This week – after months of negotiation and uncertainty – the Brazilian government, the soy industry and civil society organizations, including Greenpeace, indefinitely renewed an agreement keeping huge swathes of Amazon rainforest from being destroyed for soybean farming. This is big news for the Amazon, for Indigenous Peoples, for farmers, for business and for all of us around the world fighting to end deforestation.
The agreement – called the soy moratorium – is the result of an unprecedented collaboration between civil society, industry and government. It has already produced a spectacular drop in Amazon deforestation. And now the moratorium will last until – as the renewal document says – it is no longer needed.
Here’s how this unlikely agreement is tackling one of the biggest threats to the Amazon.
From campaigning to collaboration
A decade ago, the Brazilian Amazon was in a full-blown soy crisis. From 2004 to 2005, the rainforest was being destroyed at the second highest rate ever recorded, due in large part to a rising demand for land to grow soy and cattle. The outlook for the Amazon seemed bleak as the global demand for soy skyrocketed.
But in 2006, everything begun to change. That year, Greenpeace released a report exposing the links between deforestation in the Amazon, soy and meat. (Between 70 percent and 90 percent of the world’s soybean crop is used as animal feed.) The Greenpeace research showed that companies like McDonald’s and other fast food and supermarket chains were serving meat likely fed soy grown on destroyed Amazon rainforest.
After massive outcry from people all over the world demanding action to ensure that their products weren’t connected to Amazon deforestation, the industry had to respond. The soy moratorium was their answer to that pressure. Together, the soy industry and civil society organizations led by Greenpeace hashed out this powerful agreement.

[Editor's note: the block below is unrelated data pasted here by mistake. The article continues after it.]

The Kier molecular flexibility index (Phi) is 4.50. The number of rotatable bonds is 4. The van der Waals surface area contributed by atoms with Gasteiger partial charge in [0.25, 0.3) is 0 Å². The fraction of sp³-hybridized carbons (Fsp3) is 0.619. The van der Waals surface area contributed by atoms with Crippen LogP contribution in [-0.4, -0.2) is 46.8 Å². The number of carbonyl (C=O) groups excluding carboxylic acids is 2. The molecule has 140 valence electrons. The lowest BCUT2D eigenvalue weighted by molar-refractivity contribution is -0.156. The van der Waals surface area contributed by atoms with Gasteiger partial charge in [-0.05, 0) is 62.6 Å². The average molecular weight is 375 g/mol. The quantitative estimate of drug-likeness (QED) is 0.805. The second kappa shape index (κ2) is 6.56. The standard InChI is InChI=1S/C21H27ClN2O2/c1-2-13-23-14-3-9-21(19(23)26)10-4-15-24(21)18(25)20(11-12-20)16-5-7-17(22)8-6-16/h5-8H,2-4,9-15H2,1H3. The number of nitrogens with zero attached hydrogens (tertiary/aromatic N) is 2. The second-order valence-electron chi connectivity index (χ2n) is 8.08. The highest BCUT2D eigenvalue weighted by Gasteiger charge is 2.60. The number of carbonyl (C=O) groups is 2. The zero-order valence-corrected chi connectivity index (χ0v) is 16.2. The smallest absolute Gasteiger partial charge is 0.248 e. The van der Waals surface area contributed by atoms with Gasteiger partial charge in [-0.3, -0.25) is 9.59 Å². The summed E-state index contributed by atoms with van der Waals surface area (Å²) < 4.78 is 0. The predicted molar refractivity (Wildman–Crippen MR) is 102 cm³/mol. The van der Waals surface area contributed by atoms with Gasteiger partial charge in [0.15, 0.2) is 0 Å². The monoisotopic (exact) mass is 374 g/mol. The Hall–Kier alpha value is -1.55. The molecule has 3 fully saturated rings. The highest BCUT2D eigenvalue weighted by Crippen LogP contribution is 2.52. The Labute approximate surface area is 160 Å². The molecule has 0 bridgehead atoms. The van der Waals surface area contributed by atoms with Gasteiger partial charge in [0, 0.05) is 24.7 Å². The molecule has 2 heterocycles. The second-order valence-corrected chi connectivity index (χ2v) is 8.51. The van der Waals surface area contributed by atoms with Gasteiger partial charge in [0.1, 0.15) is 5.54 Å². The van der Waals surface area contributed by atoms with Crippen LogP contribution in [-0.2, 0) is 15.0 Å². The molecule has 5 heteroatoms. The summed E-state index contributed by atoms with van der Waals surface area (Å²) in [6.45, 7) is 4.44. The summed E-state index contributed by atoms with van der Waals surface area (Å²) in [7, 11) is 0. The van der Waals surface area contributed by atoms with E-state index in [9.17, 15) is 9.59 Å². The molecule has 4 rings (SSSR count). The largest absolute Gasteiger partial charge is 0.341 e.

At the core of the moratorium is a simple idea: that companies wouldn’t buy soy from soy traders who get their supply from farmers who clear the rainforest, use slave labour or threaten Indigenous Lands. The agreement is proof of what can be accomplished when civil society and companies work together.
Over the last few years there have been extensive and difficult negotiations about extending that moratorium each time it needed renewal. But every year since it was first established, the moratorium has continued. And – as of this week – I can say with confidence that it will continue to fight deforestation until there is a permanent solution to stop forest destruction.
What the moratorium has accomplished so far
Because of the moratorium, the threat of soy is no longer seen as a major driver of deforestation in the Brazilian Amazon. Through satellite monitoring and aerial surveying, the moratorium monitors 76 municipalities responsible for 98 percent of the soy produced in the Amazon region. This way, the Soy Working Group can tell when new deforestation is occurring for soy and who is behind the destruction.
It’s because of this vigilance that even as Brazil’s soy production has gone up dramatically, deforestation for soy has remained low. Since 2006, the amount of land soy occupies in the Amazon region is up 260 percent, but only a bit more than one percent of that soy is being grown in newly deforested areas.
What’s next in the fight to stop Amazon deforestation
The moratorium has done a great job of preventing soy expansion in the Brazilian Amazon. The indefinite renewal of the soy moratorium is also a sign of what partnerships between industry and civil society can achieve to save our planet. As political uncertainty grows in Brazil, the agreement can provide the market with strong guarantees that Brazilian soy is forest friendly.
But while the moratorium is widely credited as a major factor in the reduction of deforestation in the Brazilian Amazon in recent years, the fight to end Amazon destruction is far from over.
The Amazon still faces catastrophic mega-dams, illegal logging operations and other commodities driving deforestation – like cattle. And Greenpeace will need your support every step of the way to take on these challenges. After all, the soy moratorium was only possible because people around the world demanded it!
Paulo Adario is Senior Forests Strategy Advisor at Greenpeace International and a coordinator of the Soy Working Group.
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